Part of the problem is the prose itself. At times, the language is insanely and beautifully lyrical. Consider, for instance, these lines: “A body becomes what it holds. When it carries a baby the body becomes a mother. When it clings to desire the body makes itself into a tooth.” Or this description of Livingston’s efforts to get pregnant:
I made the ceiling into a projector, saying no thank you when Paul asked if I wanted company while counting down the minutes. I told myself I was being kind when I said no, freeing him when he wanted to go, but the truth is that I was selfish in my grief but also in my hope, keeping for myself the expanse of white paint while holding my body in an upside-down pirouette.
At other times, however, the apparent poetry feels discursive and indirect. The necessary work needed to decipher its meaning is frustrating rather than rewarding. Sometimes it’s the syntax alone that confounds. One essay begins, “She was a neighbor in Tucson, back when my in-laws lived there with their children, including my new husband when he was a boy.” Confusing!
On a broader level, the book might have been driven by a clearer sense of purpose. For one thing, it is a collection of personal essays, and should not be presented as a memoir. (I probably shouldn’t fault Livingston for that — these labels usually have more to do with the publisher — although in an interview about her first book, Livingston did say, “due to some strange impediment, I write prose in short blurbs.” I wonder: does she want to write a more conventional memoir, yet find herself unable to do so?) More important, the essays themselves might have better cohered into a fully realized whole, a book with a clear theme and reason for being. The meditations on poverty, motherhood, and infertility are by far the most compelling; why not focus exclusively on these themes and save the others for another day? In the end, the personal stories, nuanced and poetic as they are, aren’t enough to hold the reader — she’s left wanting more.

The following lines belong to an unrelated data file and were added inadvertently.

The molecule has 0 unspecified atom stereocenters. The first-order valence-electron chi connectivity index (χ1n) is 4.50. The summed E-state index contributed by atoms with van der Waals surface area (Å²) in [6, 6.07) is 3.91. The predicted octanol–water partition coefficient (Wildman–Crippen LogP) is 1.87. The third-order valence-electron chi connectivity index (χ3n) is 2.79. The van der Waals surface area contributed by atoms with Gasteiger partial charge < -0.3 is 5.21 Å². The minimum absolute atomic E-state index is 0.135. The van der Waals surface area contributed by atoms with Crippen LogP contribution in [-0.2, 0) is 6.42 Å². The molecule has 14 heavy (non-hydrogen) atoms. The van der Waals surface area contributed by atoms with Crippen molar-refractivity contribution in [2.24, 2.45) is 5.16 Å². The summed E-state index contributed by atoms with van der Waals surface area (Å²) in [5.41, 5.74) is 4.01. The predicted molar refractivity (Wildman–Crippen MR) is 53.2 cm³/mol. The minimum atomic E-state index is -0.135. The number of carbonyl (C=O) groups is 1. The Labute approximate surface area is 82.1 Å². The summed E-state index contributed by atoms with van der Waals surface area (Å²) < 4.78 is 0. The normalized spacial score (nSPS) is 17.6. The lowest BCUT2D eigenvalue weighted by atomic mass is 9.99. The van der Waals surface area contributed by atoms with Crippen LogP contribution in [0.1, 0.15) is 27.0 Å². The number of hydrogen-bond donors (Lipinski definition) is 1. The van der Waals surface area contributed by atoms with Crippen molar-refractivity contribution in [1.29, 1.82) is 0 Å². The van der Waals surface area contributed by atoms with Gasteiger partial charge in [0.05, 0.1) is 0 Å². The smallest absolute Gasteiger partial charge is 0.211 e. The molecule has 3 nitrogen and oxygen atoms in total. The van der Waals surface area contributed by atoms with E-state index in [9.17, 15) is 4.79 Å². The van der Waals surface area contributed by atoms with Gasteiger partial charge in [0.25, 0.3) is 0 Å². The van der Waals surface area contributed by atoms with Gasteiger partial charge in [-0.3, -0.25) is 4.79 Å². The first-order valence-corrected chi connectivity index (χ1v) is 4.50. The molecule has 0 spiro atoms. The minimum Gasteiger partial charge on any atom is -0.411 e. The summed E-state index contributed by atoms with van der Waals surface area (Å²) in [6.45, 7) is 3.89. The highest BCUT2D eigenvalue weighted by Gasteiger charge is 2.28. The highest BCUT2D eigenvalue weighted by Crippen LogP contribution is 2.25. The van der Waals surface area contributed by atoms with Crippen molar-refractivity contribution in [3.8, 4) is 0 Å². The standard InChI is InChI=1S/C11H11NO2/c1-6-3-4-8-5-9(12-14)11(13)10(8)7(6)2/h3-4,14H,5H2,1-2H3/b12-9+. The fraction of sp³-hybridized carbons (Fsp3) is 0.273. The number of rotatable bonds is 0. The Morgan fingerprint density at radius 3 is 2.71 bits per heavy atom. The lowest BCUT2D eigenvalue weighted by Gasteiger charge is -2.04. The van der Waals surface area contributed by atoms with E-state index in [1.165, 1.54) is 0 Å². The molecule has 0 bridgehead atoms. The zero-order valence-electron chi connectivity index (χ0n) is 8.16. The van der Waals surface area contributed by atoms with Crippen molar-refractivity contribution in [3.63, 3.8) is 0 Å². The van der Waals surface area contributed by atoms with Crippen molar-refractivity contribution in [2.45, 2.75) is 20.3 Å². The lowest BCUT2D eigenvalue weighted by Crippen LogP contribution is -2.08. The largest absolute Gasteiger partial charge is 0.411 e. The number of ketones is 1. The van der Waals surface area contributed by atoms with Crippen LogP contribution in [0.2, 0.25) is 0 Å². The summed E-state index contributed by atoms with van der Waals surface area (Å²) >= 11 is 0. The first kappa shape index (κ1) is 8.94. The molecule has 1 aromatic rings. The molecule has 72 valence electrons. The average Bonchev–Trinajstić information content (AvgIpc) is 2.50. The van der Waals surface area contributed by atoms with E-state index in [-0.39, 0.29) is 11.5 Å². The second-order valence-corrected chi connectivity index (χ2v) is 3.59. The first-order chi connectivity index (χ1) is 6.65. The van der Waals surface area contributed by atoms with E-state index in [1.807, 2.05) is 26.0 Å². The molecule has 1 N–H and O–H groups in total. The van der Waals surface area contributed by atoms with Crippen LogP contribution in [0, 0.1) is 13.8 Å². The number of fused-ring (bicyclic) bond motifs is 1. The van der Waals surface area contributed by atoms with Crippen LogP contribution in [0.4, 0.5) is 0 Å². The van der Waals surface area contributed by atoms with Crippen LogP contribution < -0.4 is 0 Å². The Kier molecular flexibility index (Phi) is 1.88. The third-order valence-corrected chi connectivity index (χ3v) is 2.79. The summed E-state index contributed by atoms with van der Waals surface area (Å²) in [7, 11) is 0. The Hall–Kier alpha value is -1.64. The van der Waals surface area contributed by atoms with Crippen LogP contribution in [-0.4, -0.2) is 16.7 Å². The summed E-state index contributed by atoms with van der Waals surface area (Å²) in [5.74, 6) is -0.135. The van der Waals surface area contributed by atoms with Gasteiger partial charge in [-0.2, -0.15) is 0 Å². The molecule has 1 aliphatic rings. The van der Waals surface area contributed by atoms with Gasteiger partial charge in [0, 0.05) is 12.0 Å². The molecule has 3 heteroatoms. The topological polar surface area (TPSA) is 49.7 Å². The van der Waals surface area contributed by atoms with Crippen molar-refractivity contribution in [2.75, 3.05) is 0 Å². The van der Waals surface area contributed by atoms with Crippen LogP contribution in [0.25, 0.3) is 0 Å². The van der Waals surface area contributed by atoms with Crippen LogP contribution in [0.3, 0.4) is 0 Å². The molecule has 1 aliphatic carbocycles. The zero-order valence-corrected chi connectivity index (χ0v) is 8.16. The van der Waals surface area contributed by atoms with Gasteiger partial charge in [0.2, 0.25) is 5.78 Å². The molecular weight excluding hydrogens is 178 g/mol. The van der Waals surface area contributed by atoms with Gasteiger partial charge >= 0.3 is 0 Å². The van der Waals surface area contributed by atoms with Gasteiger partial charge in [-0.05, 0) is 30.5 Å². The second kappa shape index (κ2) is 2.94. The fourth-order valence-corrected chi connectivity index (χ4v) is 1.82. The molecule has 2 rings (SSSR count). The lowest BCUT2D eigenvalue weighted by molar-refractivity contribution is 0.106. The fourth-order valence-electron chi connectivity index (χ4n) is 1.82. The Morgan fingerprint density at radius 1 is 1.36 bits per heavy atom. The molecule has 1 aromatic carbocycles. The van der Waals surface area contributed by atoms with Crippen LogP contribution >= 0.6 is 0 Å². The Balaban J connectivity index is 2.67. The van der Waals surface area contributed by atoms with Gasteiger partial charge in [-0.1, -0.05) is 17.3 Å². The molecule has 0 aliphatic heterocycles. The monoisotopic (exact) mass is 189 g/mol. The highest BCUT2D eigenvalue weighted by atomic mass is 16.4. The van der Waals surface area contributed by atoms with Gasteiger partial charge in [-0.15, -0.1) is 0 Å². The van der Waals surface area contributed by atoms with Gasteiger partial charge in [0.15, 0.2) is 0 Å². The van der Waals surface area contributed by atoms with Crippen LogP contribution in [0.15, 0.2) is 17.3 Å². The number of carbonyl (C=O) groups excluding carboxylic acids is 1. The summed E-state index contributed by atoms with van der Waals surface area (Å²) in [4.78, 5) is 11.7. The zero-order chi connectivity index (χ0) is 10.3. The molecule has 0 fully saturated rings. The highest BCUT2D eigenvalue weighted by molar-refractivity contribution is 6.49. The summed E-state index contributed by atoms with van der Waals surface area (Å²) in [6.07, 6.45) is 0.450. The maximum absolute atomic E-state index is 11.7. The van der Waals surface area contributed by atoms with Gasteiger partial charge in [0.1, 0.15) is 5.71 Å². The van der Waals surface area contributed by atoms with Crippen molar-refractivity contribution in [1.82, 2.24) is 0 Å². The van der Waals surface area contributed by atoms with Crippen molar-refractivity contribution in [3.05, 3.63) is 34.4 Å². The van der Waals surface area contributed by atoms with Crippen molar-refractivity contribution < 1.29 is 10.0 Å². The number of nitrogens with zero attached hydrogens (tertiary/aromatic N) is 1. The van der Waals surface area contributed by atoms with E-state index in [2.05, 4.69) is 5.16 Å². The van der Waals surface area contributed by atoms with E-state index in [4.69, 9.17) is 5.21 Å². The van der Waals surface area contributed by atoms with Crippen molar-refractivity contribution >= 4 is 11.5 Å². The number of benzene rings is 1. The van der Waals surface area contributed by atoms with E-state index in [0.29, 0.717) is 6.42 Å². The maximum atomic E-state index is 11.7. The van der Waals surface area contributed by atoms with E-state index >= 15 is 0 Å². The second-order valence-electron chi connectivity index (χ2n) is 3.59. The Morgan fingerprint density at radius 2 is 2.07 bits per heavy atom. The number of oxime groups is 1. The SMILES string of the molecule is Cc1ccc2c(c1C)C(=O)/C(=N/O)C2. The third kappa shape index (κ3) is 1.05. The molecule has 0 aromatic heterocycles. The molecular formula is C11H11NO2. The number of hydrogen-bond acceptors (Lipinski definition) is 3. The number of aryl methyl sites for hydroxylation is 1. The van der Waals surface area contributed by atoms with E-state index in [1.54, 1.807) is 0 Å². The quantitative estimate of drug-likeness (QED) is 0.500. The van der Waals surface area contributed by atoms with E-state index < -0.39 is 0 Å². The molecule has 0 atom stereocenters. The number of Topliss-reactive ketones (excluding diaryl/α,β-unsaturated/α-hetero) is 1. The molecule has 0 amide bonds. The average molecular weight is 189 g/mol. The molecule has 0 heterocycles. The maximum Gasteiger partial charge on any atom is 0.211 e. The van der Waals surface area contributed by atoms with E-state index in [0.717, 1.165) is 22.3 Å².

But what? In Vivian Gornick’s The Situation and the Story, an invaluable handbook for personal writing, Gornick advocates the creation of a strong, clear narrative persona. This “unsurrogated narrator has the monumental task of transforming low-level self-interest into the kind of detached empathy required of a piece of writing that is to be of value to the disinterested reader,” Gornick writes. When I finished Queen of the Fall, I found myself comparing it again to Gornick’s new book and Kate Bolick’s, too. In both cases, that narrator is well-crafted, and this sense of “detached empathy” has been achieved. It occurs to me there is something to the fact that the three strongest essays in Queen of the Fall come toward the end of the book. By that time, I had lived with Livingston long enough to have formed some conclusions about the narrator on my own. Ideally, however, a nonfiction writer makes herself known to the reader from the very beginning. While Livingston presents her experiences, circumstances, and interests with nuance and poetic detail, I finished the book still unsure about who she — the narrator — really is.